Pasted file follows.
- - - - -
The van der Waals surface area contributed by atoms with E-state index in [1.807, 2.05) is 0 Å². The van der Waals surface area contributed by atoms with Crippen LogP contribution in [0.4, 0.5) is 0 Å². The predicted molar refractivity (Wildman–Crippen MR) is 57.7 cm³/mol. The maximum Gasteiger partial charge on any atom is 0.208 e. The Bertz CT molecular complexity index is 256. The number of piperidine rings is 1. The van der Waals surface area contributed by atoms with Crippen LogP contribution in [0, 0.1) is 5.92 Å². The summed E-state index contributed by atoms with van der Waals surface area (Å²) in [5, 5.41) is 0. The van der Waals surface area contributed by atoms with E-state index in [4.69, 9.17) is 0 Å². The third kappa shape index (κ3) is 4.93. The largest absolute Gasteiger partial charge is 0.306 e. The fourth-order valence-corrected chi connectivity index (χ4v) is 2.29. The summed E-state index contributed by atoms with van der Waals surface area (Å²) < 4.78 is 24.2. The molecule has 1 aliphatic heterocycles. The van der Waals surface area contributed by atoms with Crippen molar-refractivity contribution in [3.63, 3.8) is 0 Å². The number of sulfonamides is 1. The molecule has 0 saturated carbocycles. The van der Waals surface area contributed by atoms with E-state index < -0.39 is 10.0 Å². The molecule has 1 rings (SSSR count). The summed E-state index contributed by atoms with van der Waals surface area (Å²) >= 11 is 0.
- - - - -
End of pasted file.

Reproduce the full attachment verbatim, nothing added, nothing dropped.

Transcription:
The van der Waals surface area contributed by atoms with E-state index in [1.807, 2.05) is 0 Å². The van der Waals surface area contributed by atoms with Crippen LogP contribution in [0.4, 0.5) is 0 Å². The predicted molar refractivity (Wildman–Crippen MR) is 57.7 cm³/mol. The maximum Gasteiger partial charge on any atom is 0.208 e. The Bertz CT molecular complexity index is 256. The number of piperidine rings is 1. The van der Waals surface area contributed by atoms with Crippen LogP contribution in [0, 0.1) is 5.92 Å². The summed E-state index contributed by atoms with van der Waals surface area (Å²) in [5, 5.41) is 0. The van der Waals surface area contributed by atoms with E-state index in [4.69, 9.17) is 0 Å². The third kappa shape index (κ3) is 4.93. The largest absolute Gasteiger partial charge is 0.306 e. The fourth-order valence-corrected chi connectivity index (χ4v) is 2.29. The summed E-state index contributed by atoms with van der Waals surface area (Å²) < 4.78 is 24.2. The molecule has 1 aliphatic heterocycles. The van der Waals surface area contributed by atoms with Crippen molar-refractivity contribution in [3.63, 3.8) is 0 Å². The number of sulfonamides is 1. The molecule has 0 saturated carbocycles. The van der Waals surface area contributed by atoms with E-state index < -0.39 is 10.0 Å². The molecule has 1 rings (SSSR count). The summed E-state index contributed by atoms with van der Waals surface area (Å²) >= 11 is 0.